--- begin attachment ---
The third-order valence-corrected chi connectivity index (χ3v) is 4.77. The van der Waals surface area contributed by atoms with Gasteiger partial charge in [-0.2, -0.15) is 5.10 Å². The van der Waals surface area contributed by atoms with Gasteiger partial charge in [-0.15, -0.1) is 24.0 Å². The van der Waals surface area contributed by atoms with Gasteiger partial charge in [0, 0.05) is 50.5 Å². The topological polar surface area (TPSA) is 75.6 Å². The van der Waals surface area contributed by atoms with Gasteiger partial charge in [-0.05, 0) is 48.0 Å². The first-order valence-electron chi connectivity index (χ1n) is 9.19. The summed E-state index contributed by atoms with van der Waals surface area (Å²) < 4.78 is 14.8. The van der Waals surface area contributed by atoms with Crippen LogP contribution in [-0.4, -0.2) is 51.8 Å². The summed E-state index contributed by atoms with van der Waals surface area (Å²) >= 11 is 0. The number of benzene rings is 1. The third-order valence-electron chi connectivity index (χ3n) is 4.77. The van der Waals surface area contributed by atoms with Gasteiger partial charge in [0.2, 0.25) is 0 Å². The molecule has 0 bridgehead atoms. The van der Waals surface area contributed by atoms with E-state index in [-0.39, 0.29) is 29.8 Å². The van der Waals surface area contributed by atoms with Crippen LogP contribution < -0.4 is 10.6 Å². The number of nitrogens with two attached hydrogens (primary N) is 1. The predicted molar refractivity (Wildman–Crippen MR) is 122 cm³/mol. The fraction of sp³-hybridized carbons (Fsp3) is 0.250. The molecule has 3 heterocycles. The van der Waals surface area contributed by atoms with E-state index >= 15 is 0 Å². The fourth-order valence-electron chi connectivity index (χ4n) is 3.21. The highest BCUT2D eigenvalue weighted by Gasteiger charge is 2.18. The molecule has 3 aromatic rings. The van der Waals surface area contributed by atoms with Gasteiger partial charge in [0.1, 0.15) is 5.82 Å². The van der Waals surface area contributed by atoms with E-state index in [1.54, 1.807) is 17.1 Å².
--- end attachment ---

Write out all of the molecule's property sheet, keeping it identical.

The third-order valence-corrected chi connectivity index (χ3v) is 4.77. The van der Waals surface area contributed by atoms with Gasteiger partial charge in [-0.2, -0.15) is 5.10 Å². The van der Waals surface area contributed by atoms with Gasteiger partial charge in [-0.15, -0.1) is 24.0 Å². The van der Waals surface area contributed by atoms with Gasteiger partial charge in [0, 0.05) is 50.5 Å². The topological polar surface area (TPSA) is 75.6 Å². The van der Waals surface area contributed by atoms with Gasteiger partial charge in [-0.05, 0) is 48.0 Å². The first-order valence-electron chi connectivity index (χ1n) is 9.19. The summed E-state index contributed by atoms with van der Waals surface area (Å²) < 4.78 is 14.8. The van der Waals surface area contributed by atoms with Crippen LogP contribution in [-0.4, -0.2) is 51.8 Å². The summed E-state index contributed by atoms with van der Waals surface area (Å²) >= 11 is 0. The number of benzene rings is 1. The third-order valence-electron chi connectivity index (χ3n) is 4.77. The van der Waals surface area contributed by atoms with Gasteiger partial charge in [0.2, 0.25) is 0 Å². The molecule has 0 bridgehead atoms. The van der Waals surface area contributed by atoms with E-state index in [-0.39, 0.29) is 29.8 Å². The van der Waals surface area contributed by atoms with Crippen LogP contribution < -0.4 is 10.6 Å². The number of nitrogens with two attached hydrogens (primary N) is 1. The predicted molar refractivity (Wildman–Crippen MR) is 122 cm³/mol. The fraction of sp³-hybridized carbons (Fsp3) is 0.250. The molecule has 3 heterocycles. The van der Waals surface area contributed by atoms with E-state index >= 15 is 0 Å². The fourth-order valence-electron chi connectivity index (χ4n) is 3.21. The highest BCUT2D eigenvalue weighted by Gasteiger charge is 2.18. The molecule has 3 aromatic rings. The van der Waals surface area contributed by atoms with Gasteiger partial charge in [0.1, 0.15) is 5.82 Å². The van der Waals surface area contributed by atoms with E-state index in [1.54, 1.807) is 17.1 Å².